Labrador Retriever dogs come in three colors – black, yellow, and chocolate – plus a variety of shades. So there’s a lot to pick from when choosing a Lab, which leads many prospective owners to wonder whether the color of a Lab is related to other factors, like temperament and health.
While the short answer is no – a Labrador retriever dog’s coat color is strictly a genetically determined physical trait – there may be more to consider than just a favorite color. Here’s the lowdown on the different coat colors of Labs and why black, yellow, or chocolate might indeed matter.
Choosing a Black Labrador Retriever Dog
Black Labs are the most abundant of the three colors, which means they may be more widely available when it comes to choosing a Labrador retriever dog. But what about speculation that black Labs are stronger competitors or more intelligent than other Labs?
In his 1991 acclaimed book Training Your Retriever (Putnam), author James Lamb Free states that black Labs have won more field trials than other Labs but that more black Labs have entered competitions. Free further explains that breeders of black Labs have been able to focus on other factors besides color, like speed and trainability.
Although black Labs are still top competitors today, so are many yellow and chocolate Labs. The notion that black Labs are superior to other Labs is unfounded. Black Labs are simply the majority – which could affect a prospective Lab owner’s selection options.
The Yellow Labrador Retriever
Yellow Labs once had a reputation of being more whiny, more excitable, and more destructive at home than other Labs. They’ve also been touted as the healthiest color choice, due to less interbreeding. Experts disagree with all of these claims. What might matter, though?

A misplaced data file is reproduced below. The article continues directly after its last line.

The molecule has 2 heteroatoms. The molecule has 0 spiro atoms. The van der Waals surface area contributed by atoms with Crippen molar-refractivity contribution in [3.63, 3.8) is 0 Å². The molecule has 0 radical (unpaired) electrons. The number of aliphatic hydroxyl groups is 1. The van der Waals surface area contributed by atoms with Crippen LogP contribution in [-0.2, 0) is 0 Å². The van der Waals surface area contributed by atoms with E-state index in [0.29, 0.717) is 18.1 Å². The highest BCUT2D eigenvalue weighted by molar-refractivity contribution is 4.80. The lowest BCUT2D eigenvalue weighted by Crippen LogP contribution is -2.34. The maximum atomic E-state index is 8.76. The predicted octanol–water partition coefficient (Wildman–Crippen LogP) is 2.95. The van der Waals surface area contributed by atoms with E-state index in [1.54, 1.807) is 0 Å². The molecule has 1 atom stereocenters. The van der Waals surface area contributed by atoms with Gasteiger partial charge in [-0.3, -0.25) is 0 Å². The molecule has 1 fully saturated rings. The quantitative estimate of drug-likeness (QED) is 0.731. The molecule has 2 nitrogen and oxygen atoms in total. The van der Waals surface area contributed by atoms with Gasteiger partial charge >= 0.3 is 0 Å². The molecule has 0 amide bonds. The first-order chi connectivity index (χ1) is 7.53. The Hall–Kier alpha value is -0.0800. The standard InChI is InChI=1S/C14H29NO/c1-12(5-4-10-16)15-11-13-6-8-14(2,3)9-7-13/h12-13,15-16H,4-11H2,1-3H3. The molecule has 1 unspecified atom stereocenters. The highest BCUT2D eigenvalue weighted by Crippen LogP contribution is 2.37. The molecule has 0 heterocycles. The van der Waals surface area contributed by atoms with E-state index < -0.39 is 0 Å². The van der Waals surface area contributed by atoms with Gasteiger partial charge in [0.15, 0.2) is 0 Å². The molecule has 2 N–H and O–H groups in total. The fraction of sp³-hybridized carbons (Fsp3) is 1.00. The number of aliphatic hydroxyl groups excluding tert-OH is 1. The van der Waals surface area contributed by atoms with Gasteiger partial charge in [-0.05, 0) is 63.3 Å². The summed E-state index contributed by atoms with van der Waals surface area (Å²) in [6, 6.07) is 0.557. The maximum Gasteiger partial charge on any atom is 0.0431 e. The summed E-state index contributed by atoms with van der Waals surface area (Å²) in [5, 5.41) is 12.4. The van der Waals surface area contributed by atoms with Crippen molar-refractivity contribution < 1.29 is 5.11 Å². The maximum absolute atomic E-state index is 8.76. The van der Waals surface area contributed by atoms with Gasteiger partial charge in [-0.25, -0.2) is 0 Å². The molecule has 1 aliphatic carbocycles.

Yellow Labs have been favored by some hunters, who believe that a yellow coat blends with the color of the field or dead grass of a duck blind, making them easier to conceal from waterfowl. (But black Labs tend to blend in better with wooded terrain.)
Yellow Labrador retriever dogs also offer the widest range of colors – from champagne or light cream to fox red, and everything in between.
Chocolate – The Newest Labrador Retriever Dog
The newest of the three, chocolate Labs come in shades of light chocolate to a deep, semi-sweet chocolate brown. Chocolate Labs were once considered rare and harder to find, although chocolate Labs, and breeders of chocolate Labs, are becoming more common today. (Note: Current “rare” colors, like silver or gray, are not AKC-recognized.)
However, breeding quality chocolate Labs takes time and expertise, something to keep in mind when choosing a Labrador retriever dog. Still, rumors that a chocolate Lab is more stubborn or harder to train hold no merit. Chocolate Labs do need plenty of shade to keep their coats rich and attractive, which is especially important for anyone planning to show a chocolate.
Other factors to consider when deciding on a Lab color might include:
Carpet color – since Labs will shed, which color would show up less?